With VCU's 2011 Final Four run leading way, Rams athletics on rise

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Ed McLaughlin aspires for VCU to win national championships.

RICHMOND — Matt Ball has been connected to VCU for 30 years, and given the duration and diversity of his affiliation — student-athlete, graduate, coach — few can better appreciate and assess the exponential growth of the Rams' sports programs.

But like most, Ball uses VCU's improbable run to the 2011 NCAA men's basketball Final Four as his primary reference.

"I always felt like when we went to the Final Four that all the VCU fans came out of the closet," Ball said. "Because I had always complained that all the fans, they were ashamed, because Virginia Tech and Virginia got all the accolades all the time, all through Richmond.

"And here we are, at the time one of the biggest, now the biggest university in Virginia, and in our own town we didn't get the accolades. But now in Richmond, we even have the respect of the Virginia and Virginia Tech people."

The respect and accolades extend far beyond the city limits or state line.

Ball sees it when he travels with his men's golf team. The "VCU" emblazoned on the side of the program's Mercedes-Benz van is no longer a mystery to onlookers.

Athletic director Ed McLaughlin sees it when he pitches potential donors, corporate and individual. Annual contributions to the athletic department have increased nearly five-fold in the last decade, to more than $3 million.

Most important, everyone sees it on the scoreboard. Nine of the Rams' 16 teams, including Ball's Atlantic 10 champions, reached NCAA postseason in 2013-14, a school-best.

Not to suggest that VCU's overall sports program is poised to surpass Virginia or Virginia Tech. The Cavaliers and Hokies have more money, better infrastructure and more nationally competitive teams, particularly U.Va.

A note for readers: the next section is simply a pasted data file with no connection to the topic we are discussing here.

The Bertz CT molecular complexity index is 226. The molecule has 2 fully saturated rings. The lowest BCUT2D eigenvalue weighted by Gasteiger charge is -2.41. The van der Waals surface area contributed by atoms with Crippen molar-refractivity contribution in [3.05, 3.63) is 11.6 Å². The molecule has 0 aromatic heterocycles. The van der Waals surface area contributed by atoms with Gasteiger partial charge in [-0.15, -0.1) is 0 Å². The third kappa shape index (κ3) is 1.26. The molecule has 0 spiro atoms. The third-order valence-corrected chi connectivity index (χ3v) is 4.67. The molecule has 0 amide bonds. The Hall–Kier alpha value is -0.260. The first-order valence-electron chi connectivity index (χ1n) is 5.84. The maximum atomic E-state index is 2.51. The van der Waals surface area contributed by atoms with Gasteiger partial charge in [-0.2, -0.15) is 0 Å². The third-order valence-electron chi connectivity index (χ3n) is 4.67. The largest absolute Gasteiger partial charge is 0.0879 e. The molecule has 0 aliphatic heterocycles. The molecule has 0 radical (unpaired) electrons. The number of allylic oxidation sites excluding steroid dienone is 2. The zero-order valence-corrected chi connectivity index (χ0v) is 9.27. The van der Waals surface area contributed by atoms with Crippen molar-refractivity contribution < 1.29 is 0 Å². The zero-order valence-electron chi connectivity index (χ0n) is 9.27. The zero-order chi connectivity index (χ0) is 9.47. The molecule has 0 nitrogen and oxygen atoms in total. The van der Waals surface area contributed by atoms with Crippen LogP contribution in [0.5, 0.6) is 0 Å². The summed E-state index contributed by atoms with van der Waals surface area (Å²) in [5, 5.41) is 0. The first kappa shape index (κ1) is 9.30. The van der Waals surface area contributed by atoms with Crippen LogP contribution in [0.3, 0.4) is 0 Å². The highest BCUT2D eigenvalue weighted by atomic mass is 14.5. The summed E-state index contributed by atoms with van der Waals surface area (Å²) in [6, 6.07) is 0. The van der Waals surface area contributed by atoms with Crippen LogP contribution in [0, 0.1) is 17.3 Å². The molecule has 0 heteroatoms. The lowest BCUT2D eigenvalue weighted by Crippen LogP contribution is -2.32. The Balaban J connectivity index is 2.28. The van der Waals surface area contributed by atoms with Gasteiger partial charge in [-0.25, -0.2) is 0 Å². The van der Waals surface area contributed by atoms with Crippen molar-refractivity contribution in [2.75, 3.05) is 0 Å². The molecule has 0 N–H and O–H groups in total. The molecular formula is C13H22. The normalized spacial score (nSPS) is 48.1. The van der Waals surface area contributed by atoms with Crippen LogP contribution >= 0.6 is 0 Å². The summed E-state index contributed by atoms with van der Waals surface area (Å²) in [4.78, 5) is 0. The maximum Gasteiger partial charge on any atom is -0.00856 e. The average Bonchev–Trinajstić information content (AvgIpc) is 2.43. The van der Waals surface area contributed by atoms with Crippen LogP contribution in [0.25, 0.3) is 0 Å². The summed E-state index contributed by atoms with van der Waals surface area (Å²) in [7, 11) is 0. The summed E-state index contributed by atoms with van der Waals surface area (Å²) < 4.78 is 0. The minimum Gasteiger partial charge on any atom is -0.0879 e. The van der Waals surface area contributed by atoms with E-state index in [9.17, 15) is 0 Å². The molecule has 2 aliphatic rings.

But the progress that started before, and continued after, VCU's 2011 Final Four is unmistakable.

"The last 10 years have been beyond transformative in many ways," McLaughlin said. "(But) it is amazing how much more we can really do. I think we can win a national championship here, and that drives me every day.

"When I interviewed here, everyone talked about not losing momentum from the Final Four. To me, it was sort of a defensive way of looking at what VCU could be. I don't want to say it was a negative way, but it was sort of a pessimistic way, to try to not do something.

"When I first got here, I said, 'We can stop talking about not losing momentum and focus on winning a national championship.' Whatever sport it can be. It could be men's soccer, women's volleyball, men's basketball. It could be one of our track (teams)."

Formerly the athletic director at Niagara, McLaughlin came to VCU two years ago, succeeding Norwood Teague, who accepted a similar position at Minnesota after six years leading the Rams. No matter how his career evolves, Teague will always have this: He gave Shaka Smart his first head-coaching gig.

Then an assistant to Billy Donovan at Florida, Smart arrived in 2009, inheriting a basketball program that under Mack McCarthy, Jeff Capel and Anthony Grant had authored nine consecutive winning seasons and reached three NCAA tournaments. But nothing, not even Eric Maynor's buzzer-beater to beat Duke in the 2007 NCAAs, approached what Smart has fashioned.

Each of his five teams has won at least 26 games, and since the 2011 Final Four, the Rams have earned three straight NCAA bids, advancing in 2012 and '13. With 50 consecutive sellouts and Smart's relentless pressure defense, not to mention a roof-raisin' pep band, the Siegel Center has become one of college basketball's premier experiences.

"It's electric in there, and it's a tremendous recruiting environment (for all sports)," said Ball, an Academic All-America golfer at VCU who became the Rams' coach 12 years after his 1987 graduation.

"Look at the World Cup," Smart said. "Sports is just a unique thing that brings people together and gets people excited and unites a lot of different types of people around a common cause or common goal, and VCU athletics is no different.

"I think the success of some of the teams here has really been a point of pride for VCU students, faculty, alumni, and, people who are part of the community that don't even necessarily have any direct connection to VCU other than the fact that this is Richmond's school."

No university can thrive athletically without committed presidential support, and Eugene Trani and Michael Rao have provided just that, empowering ADs Richard Sander, Teague and McLaughlin. Dave Giffard sensed that collective ambition when he agreed to become the Rams' men's soccer coach in 2010.

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